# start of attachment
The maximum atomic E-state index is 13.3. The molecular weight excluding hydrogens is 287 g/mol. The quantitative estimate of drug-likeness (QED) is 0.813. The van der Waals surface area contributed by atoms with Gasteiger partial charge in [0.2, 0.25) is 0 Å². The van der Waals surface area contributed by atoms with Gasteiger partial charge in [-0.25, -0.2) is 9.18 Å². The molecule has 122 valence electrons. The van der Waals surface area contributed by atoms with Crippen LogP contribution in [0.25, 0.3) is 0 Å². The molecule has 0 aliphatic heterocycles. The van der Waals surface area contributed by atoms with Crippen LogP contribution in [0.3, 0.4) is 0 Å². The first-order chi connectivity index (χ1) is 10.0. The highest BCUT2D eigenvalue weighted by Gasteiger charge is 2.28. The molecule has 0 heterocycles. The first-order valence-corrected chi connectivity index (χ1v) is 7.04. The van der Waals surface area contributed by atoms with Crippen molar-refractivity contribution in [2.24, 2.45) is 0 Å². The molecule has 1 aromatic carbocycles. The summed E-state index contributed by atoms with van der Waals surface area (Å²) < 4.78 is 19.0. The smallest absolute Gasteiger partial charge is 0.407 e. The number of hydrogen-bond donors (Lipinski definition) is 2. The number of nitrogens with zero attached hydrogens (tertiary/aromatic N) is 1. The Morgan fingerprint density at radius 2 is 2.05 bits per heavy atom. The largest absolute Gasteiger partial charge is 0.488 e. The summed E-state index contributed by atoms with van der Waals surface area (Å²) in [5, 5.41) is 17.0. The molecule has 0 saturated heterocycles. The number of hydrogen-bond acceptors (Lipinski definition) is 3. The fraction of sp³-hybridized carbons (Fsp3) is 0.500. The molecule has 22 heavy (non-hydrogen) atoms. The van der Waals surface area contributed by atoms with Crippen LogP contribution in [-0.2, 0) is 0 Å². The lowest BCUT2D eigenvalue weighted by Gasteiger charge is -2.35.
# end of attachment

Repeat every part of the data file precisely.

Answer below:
The maximum atomic E-state index is 13.3. The molecular weight excluding hydrogens is 287 g/mol. The quantitative estimate of drug-likeness (QED) is 0.813. The van der Waals surface area contributed by atoms with Gasteiger partial charge in [0.2, 0.25) is 0 Å². The van der Waals surface area contributed by atoms with Gasteiger partial charge in [-0.25, -0.2) is 9.18 Å². The molecule has 122 valence electrons. The van der Waals surface area contributed by atoms with Crippen LogP contribution in [0.25, 0.3) is 0 Å². The molecule has 0 aliphatic heterocycles. The van der Waals surface area contributed by atoms with Crippen LogP contribution in [0.3, 0.4) is 0 Å². The first-order chi connectivity index (χ1) is 10.0. The highest BCUT2D eigenvalue weighted by Gasteiger charge is 2.28. The molecule has 0 heterocycles. The first-order valence-corrected chi connectivity index (χ1v) is 7.04. The van der Waals surface area contributed by atoms with Crippen molar-refractivity contribution in [2.24, 2.45) is 0 Å². The molecule has 1 aromatic carbocycles. The summed E-state index contributed by atoms with van der Waals surface area (Å²) < 4.78 is 19.0. The smallest absolute Gasteiger partial charge is 0.407 e. The number of hydrogen-bond donors (Lipinski definition) is 2. The number of nitrogens with zero attached hydrogens (tertiary/aromatic N) is 1. The Morgan fingerprint density at radius 2 is 2.05 bits per heavy atom. The largest absolute Gasteiger partial charge is 0.488 e. The summed E-state index contributed by atoms with van der Waals surface area (Å²) in [5, 5.41) is 17.0. The molecule has 0 saturated heterocycles. The number of hydrogen-bond acceptors (Lipinski definition) is 3. The fraction of sp³-hybridized carbons (Fsp3) is 0.500. The molecule has 22 heavy (non-hydrogen) atoms. The van der Waals surface area contributed by atoms with Crippen LogP contribution in [-0.2, 0) is 0 Å². The lowest BCUT2D eigenvalue weighted by Gasteiger charge is -2.35.